The NFL’s back, and oh man is it boring. Last night’s Chiefs-Patriots game, the first of the 2017 regular season, should have been exciting. Kansas City hung close with the defending champions in Foxboro until they pulled away later in the fourth quarter. What should have been a compelling contest instead dragged. The third quarter alone took nearly an hour. Even if the NFL has eliminated the touchdown-commercial-PAT-commercial-kickoff-commercial sequence, the penalty flags literally are getting out of hand too often.

The last five minutes of the third quarter was comprised of fifteen plays from scrimmage. Officials threw flags on seven of them.

KC NE 09072017 3Q

If it seems to you like penalty flags are on the rise, you aren’t wrong. From the NFL Penalty Tracker, a website I just found:

nfl penalty flag data 9-8-17

The 2017 data comes from one game, of course, but the referees were significantly more active last night as compared to an average game last season.

Another interesting point in that penalty-flag data is the jump in total flags beginning in 2014. It isn’t immediately obvious to me why that happened (here‘s a list of rule changes heading into that season), so I’ll just quote from my Super Bowl XLVII preview post:

Call it the Efficient Breach Bowl. According to the Wall Street Journal, the Seattle defense is so successful against the pass, in part, because they just don’t care about being penalized for pass interference. They know that officials won’t call PI on every single play (and the number of penalties called in the playoffs is significantly lower than during the regular season), so they take their lumps with a few flags over the course of a game, disrupting receiver routes all the while. In a follow-up article in advance of the Super Bowl, the Journal suggests that Denver may look to combat Seattle’s aggressive secondary through so-called “pick plays,” in which receivers run routes designed to shed defenders by drawing them into collisions with another player. Though subject to recent controversy following a play in the AFC Championship game that resulted in a game-ending injury for New England corner Aqib Talib, picks or “rub routes” are not necessarily against the rules. As The MMQB’s Greg Bedard explained, the key question is whether the offensive player initiated the contact or whether the contact was incidental: “within one yard of the line of scrimmage, anything goes . . . but beyond that one-yard buffer it is illegal for an offensive player to initiate contact with a defender.”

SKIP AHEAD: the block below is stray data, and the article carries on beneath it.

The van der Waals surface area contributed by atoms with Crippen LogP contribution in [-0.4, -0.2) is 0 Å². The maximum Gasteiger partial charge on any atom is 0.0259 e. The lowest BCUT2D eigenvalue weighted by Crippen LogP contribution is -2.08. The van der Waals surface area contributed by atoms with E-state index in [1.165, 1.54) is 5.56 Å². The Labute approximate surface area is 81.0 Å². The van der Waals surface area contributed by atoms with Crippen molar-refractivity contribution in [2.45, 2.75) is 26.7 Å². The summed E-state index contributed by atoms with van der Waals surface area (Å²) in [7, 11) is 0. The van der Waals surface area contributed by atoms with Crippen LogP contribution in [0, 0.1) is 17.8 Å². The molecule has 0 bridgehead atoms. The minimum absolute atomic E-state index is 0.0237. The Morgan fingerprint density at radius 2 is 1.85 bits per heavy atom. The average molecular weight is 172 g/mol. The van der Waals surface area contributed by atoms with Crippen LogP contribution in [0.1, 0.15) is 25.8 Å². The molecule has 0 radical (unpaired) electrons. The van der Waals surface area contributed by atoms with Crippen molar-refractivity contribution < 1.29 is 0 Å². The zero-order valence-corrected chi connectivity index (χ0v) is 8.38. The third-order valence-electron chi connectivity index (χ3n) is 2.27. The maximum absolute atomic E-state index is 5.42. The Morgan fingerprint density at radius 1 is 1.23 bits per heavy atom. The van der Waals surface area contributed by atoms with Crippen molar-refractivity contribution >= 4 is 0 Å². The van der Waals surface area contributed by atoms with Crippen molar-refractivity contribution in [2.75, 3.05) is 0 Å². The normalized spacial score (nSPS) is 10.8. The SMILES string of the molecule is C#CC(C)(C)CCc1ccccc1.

The Seahawks won that Super Bowl (if you can name the MVP of that game without looking, I’ll send you some ALDLAND merchandise), so it isn’t unreasonable to speculate that other teams would mimic their aggressive defensive approach beginning in the next season, thereby triggering more penalty flags leaguewide, but I haven’t looked at an offensive/defensive breakdown of those numbers in the table above.

For years, people have been predicting that football would end as a result of its potential for dangerous, lasting injury, including brain injury, but we need to consider the possibility that a different and more immediate market force– boredom– might trigger its decline even sooner.

Ezekiel Elliott’s suspension appeal reveals important information about NFLPA lawyer

The material facts in this matter are undisputed, and those facts are these:

  1. On August 11, 2017, the NFL suspended Dallas Cowboys running back Ezekiel Elliot for six games due to a violation of the league’s personal conduct policy. The specific basis of the suspension was “persuasive” evidence of Elliot’s physical abuse of a former girlfriend on at least three occasions in July 2016.
  2. Elliot has not been charged with a crime in connection with any alleged abuse of his former girlfriend.
  3. On August 15, Elliot appealed the suspension.
  4. On August 31, Elliot joined the NFLPA in suing the NFL, seeking a court order rejecting an anticipated adverse ruling on his suspension appeal and a temporary restraining order preventing the league from imposing the suspension.
  5. On September 5, Harold Henderson, a former NFL executive serving as the league’s appointed arbitrator, denied Elliot’s appeal.

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Sports Law Roundup – 6/23/2017

aslr

I used to write the sports technology roundup at TechGraphs, an internet website that died, and now I am writing the sports law roundup at ALDLAND, an internet website.

Here are the top sports-related legal stories from the past week:

  • Football trademark: As predicted (not by me) back in 2015, the Supreme Court heard and now has ruled on a trademark case involving a band called The Slants that has a direct effect on the Washington Redskins, whose trademark registrations were revoked under the same policy applied to The Slants. That policy sought to ban registration of trademarks that were disparaging or offensive, but a unanimous (8-0) Court held that the ban violated the First Amendment. “It offends a bedrock First Amendment principle: Speech may not be banned on the ground that it expresses ideas that offend,” Justice Samuel Alito explained.